• Because a runtime system that emulates a Java Virtual Machine executes Java bytecode, some people mistakenly compare Java to interpreted languages, such as Basic or Perl. However, those languages aren't compiled at all. Instead, the interpreter reads and interprets each statement as it is executed. Java is a true compiled language-it's just compiled to the machine language of JVM rather than to the machine language of an actual computer platform.

    I didn't make up the Olivetti Programma 101. It was a desktop computer made in the early 1960s, and happened to be my introduction to computer programming. (My junior high school math teacher had one in the back of his classroom and let me play with it during lunch.) Do a Google search for "Olivetti Programma 101," and you can find several interesting Web sites about it.

Object orientation

Java is inherently object-oriented, which means that Java programs are made up from programming elements called objects. Simply put (don't you love it when you read that in a computer book?), an object is a programming entity that represents either some real-world object or an abstract concept.

All objects have two basic characteristics:

  • Objects have data, also known as state. For example, an object that represents a book has data such as the book's title, author, and publisher.
  • Objects also have behavior, which means that they can perform certain tasks. In Java, these tasks are called methods. For example, an object that represents a car might have methods such as start, stop, drive, or crash. Some methods simply allow you to access the object's data. For example, a book object might have a getTitle method that tells you the book's title.

Classes are closely related to objects. A class is the program code you write to create objects. The class describes the data and methods that define the object's state and behavior. Then, when the program executes, classes are used to create objects.

For example, suppose you're writing a payroll program. This program probably needs objects to represent the company's employees. So, the program includes a class (probably named Employee) that defines the data and methods for each employee object. Then, when your program runs, it uses this class to create an object for each of your company's employees.

The Java API

The Java language itself is very simple. However, Java comes with a library of classes that provide commonly used utility functions that most Java programs can't do without. This class library, called the Java API, is as much a part of Java as the language itself. In fact, the real challenge of learning how to use Java isn't learning the language; it's learning the API. The Java language has only 50 keywords, but the Java API has several thousand classes-with tens of thousands of methods you can use in your programs.

For example, the Java API has classes that let you do trigonometry, write data to files, create windows on-screen, or retrieve information from a database. Many of the classes in the API are general purpose and commonly used. For example, a whole series of classes stores collections of data. But many are obscure, used only in special situations.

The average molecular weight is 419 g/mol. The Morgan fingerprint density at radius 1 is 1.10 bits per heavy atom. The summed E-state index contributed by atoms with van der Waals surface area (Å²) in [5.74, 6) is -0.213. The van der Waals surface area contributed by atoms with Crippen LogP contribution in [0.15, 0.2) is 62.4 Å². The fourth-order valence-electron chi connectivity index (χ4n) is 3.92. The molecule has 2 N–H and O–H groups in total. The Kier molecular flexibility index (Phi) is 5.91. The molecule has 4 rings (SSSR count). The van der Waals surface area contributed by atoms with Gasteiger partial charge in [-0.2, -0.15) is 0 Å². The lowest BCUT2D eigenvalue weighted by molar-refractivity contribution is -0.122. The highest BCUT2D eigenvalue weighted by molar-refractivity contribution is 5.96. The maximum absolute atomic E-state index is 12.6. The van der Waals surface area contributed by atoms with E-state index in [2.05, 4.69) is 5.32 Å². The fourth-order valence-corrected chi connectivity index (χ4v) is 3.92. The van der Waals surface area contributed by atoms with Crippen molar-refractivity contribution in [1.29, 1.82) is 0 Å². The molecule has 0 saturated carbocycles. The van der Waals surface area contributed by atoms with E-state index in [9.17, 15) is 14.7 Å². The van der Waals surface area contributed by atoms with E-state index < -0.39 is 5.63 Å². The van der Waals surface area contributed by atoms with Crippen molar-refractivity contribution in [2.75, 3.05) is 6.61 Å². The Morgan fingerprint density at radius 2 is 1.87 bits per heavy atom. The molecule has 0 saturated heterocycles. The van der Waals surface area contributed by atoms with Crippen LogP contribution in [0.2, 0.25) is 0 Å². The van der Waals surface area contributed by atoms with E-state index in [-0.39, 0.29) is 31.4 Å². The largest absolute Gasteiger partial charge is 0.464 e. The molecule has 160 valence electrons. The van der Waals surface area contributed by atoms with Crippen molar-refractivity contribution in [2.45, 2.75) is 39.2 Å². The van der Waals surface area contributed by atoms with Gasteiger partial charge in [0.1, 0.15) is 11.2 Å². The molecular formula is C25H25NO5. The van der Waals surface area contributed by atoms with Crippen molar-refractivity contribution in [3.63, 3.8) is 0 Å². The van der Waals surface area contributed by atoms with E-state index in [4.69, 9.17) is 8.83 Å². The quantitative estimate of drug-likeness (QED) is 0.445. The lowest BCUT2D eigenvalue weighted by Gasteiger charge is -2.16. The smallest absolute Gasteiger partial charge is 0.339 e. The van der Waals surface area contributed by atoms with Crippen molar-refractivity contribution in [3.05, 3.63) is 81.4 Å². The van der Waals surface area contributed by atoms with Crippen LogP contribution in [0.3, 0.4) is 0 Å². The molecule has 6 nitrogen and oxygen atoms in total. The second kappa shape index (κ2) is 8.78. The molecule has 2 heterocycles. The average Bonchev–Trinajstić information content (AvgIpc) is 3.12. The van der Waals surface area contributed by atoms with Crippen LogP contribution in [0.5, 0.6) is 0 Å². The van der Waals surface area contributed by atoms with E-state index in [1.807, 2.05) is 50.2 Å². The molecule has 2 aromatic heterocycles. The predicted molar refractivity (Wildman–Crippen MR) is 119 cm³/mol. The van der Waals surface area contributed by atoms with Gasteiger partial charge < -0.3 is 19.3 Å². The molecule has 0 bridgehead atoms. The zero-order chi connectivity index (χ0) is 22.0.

Fortunately, you don't have to learn anywhere near all of the Java API. Most programmers are fluent with only a small portion of it-the portion that applies most directly to the types of programs they write. If you find a need to use some class from the API that you aren't yet familiar with, you can look up what the class does in the Java API documentation at java.sun.com/javase/6/docs/api.

The Internet

Java is often associated with the Internet, and rightfully so. That's because Al Gore invented Java just a few days after he invented the Internet. Okay, Java wasn't really invented by Al Gore; Java was developed right at the time the World Wide Web was becoming a phenomenon-and Java was specifically designed to take advantage of the Web. In particular, the whole concept behind the Java Virtual Machine is to enable any computer connected to the Internet to run Java programs, regardless of the type of computer or the operating system it runs.

You can find two distinct types of Java programs on the Internet:

  • Applets: These are Java programs that run directly within a Web browser. To run an applet, the browser starts a Java Virtual Machine, and that virtual machine is given a portion of the Web page to work with. Then the virtual machine runs the applet's bytecode.
  • Servlets: These are Web-based Java programs that run on an Internet server computer rather than in an Internet user's Web browser. Servlets are the real way many, if not most, commercial Web sites work. Basically, a servlet is a program that generates a page of HTML that is then sent to a user's computer to be displayed in a Web browser. For example, if you request information about a product from an online store, the store's Web server runs a servlet to generate the HTML page that contains the product information you requested.

You find out how to create both types of applications in Book VII.

Comparing Java to Other Languages

Superficially, Java looks a lot like many of the programming languages that preceded it. For example, here's the classic Hello, World! program written in the C programming language:

 Printf("Hello, World!");

This program simply displays the text “Hello, World!” on the computer's console. Here's the same program (almost) written in Java:

public class HelloApp
 public static void main(String[] args)
 System.out.println("Hello, World!");